Starting February 4, come to the Museum of Sex to learn how one tiny piece of latex (which started out, before the 15th century, as a tiny piece of lamb intestine or -- ow -- tortoise shell) revolutionized contraception, protection, and everything in-between.
In partnership with (who else?) Trojan, MoSex presents "Rubbers: The Life, History and Struggle of the Condom," tracing the rubber’s roots, and presenting a global snapshot of its move from sometime accessory to keystone of the safe sex movement to barometer of morality – or, as the Museum puts it, “multidisciplinary artifact.”
The goal, says curator Sarah Jacobs, is to “revitalize conversations about safe sex, which have been swept under the rug the past few years,” despite rising rates of STD infection.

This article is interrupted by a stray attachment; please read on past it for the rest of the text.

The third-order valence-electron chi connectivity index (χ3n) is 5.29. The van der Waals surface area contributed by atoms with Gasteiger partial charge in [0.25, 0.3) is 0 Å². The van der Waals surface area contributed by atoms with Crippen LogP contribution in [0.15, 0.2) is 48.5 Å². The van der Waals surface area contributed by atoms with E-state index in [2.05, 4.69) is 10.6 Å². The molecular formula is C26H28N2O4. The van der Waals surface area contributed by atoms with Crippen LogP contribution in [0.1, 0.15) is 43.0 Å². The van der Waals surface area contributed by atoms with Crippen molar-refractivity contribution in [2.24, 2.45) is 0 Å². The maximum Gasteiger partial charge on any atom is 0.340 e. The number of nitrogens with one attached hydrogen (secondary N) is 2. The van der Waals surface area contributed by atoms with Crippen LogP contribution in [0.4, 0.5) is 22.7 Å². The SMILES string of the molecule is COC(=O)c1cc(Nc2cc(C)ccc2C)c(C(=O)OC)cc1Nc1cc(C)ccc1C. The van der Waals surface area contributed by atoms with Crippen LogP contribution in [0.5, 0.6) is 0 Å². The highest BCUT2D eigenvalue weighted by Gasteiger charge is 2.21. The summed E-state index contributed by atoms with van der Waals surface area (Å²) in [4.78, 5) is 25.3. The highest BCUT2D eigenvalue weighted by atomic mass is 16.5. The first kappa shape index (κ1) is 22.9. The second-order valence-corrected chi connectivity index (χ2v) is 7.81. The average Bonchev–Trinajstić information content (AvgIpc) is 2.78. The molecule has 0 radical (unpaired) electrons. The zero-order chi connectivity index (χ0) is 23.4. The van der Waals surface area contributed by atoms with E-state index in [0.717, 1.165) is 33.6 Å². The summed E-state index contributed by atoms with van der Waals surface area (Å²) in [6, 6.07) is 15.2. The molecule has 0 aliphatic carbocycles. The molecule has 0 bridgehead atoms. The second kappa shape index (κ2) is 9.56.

So what’s on view at Rubbers? Condom vending machines though the ages (pictured), vintage condom paraphernalia, and curios like military signage designed to get soldiers using protection. But we’ll be swinging by for a peek at high-concept pieces like the Cruel Condom, crafted entirely out of chainmail, a Valentino-style cocktail dress fashioned by Italian designer Adriana Bertini out of 1200 condoms, and an art piece involving condoms scooped off the floor of a London nightclub (!) and encased in resin.
“'Rubbers' is the culmination of safe sex scholarship from around the world,” says Daniel Gluck, MoSex’s founder and executive director. “We hope that our patrons leave this exhibition well versed in not only the past and present history of the condom, but also the future of safe sex.”
Rubbers: The Life, History and Struggle of the Condom
Starts February 4, 2010; schedule varies
The Museum of Sex, 233 5th Avenue, 212-689-6337
General museum admission $14.50